Lawmakers look to end ‘common carrier’ exemption for ride-share companies
Ride-share companies such as Uber and Lyft would be subject to the same level of liability as other forms of public transportation under a measure moving through the General Assembly.
House Bill 2231 would classify ride-shares as “common carriers,” meaning the companies can be held liable, rather than just the drivers, for accidents or injuries to passengers. Currently in Illinois, “common carriers” include taxicabs, railways and elevators, among others.
But the state’s 2014 Transportation Network Providers Act specifically exempted ride-share companies from being deemed “common carriers.” The law stated ride-shares, defined as Transportation Network Companies, and their drivers “are not common carriers, contract carriers or motor carriers, as defined by applicable State law, nor do they provide taxicab or for-hire vehicle service.”
An amendment to HB 2231 would deem that common carrier exemption “inoperative” as of Jan. 1, 2024. The amended version passed the Senate on partisan lines last week, sending it back to the House for a concurrence vote. A previous version passed the House on partisan lines in March.
Under the amended HB 2231, the entire Transportation Network Provider Act would be repealed on Sept. 1, 2028, extending its review period from one year to nearly five years.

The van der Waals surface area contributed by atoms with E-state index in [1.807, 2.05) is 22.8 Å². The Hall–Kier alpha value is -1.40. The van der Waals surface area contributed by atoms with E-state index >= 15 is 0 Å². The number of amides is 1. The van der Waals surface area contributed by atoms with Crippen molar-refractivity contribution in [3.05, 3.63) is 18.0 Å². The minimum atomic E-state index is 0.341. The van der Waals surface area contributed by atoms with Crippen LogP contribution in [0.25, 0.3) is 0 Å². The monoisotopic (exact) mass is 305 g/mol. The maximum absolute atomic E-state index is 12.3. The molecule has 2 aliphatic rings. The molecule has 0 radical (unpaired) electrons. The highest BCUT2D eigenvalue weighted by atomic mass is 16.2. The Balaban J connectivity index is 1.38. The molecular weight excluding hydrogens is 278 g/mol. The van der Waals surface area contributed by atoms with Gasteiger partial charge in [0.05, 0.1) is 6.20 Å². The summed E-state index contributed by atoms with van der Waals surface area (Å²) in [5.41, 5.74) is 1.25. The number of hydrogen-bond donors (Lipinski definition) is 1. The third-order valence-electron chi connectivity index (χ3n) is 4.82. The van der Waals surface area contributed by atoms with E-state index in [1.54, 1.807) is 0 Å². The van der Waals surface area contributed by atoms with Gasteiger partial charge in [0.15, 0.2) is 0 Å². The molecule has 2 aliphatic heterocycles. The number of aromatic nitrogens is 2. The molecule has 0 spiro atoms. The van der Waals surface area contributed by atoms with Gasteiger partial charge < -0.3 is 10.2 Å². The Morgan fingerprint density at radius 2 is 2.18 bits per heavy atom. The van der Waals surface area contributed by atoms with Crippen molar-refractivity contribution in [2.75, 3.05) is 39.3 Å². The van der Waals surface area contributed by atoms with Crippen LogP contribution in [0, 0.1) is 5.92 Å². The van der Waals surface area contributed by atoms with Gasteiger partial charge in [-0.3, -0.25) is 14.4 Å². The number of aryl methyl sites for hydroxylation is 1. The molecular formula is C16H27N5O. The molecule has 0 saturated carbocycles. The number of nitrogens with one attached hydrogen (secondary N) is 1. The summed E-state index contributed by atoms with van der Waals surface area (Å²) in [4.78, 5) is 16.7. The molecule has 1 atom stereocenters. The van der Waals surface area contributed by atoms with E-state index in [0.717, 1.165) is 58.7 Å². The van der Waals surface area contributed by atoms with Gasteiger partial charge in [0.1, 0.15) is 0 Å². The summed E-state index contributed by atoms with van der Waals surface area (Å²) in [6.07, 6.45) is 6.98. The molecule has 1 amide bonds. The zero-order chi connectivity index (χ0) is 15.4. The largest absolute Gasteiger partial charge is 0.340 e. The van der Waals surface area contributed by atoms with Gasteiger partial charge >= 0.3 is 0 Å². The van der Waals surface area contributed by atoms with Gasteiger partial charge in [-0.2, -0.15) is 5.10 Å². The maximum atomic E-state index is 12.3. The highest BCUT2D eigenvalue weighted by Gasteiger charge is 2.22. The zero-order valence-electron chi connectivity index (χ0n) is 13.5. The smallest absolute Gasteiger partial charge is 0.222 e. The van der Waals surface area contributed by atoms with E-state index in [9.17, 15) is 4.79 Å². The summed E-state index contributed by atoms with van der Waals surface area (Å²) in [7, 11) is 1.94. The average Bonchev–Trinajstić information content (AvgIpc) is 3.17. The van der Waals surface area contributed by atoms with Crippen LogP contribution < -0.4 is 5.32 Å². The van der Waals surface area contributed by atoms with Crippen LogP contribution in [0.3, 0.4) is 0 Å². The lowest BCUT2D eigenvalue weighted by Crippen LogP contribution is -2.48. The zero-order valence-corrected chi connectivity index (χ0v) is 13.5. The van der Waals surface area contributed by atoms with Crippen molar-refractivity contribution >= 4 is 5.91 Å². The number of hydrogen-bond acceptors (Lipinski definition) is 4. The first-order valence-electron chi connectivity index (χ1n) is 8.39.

Bill sponsor Sen. Robert Martwick, D-Chicago, said the amendment changed some opponents’ positions on the legislation to neutral. Lyft, in particular, has shifted its stance as a result of the amendment, Martwick said.
“They had asked for a delayed effective date instead of being effective immediately…and that moved them to neutral,” Martwick said in an interview.
Uber, on the other hand, still opposes the bill. The company this week sent a letter to Jaime Harrison, Democratic National Committee Chair, in light of the DNC’s decision to hold the Democratic National Convention in Chicago next year.
Uber’s letter claimed the measure could increase costs for riders and increase eligibility requirements for drivers, despite no mention of this in the legislation.
The company also claimed the common carrier classification could increase ridership costs and create unspecified “barriers” for drivers joining the company.
“We know that planning for the Convention is already well underway, and we don’t want you caught off guard if the availability of on-demand transportation is less than anticipated as a result of the new law,” Josh Gold, senior director of policy and communications at Uber, wrote in the letter. “Our hope is that drivers and riders will continue their use of our app as normal. However...we have significant concerns about how it could affect the reliability of our app.”
According to POLITICO, the company also launched a six-figure radio advertising campaign specifically opposing the legislation, saying it would enable “frivolous lawsuits,” which would increase costs for consumers.
The Illinois Chamber of Commerce, once a strong opponent of the bill, said the amendment alleviated some of their concerns.
Clark Kaericher, senior vice president of government affairs at the Illinois Chamber, said the amended measure ensures ride-share companies don’t have to fight for the right to keep conducting business in Illinois each year.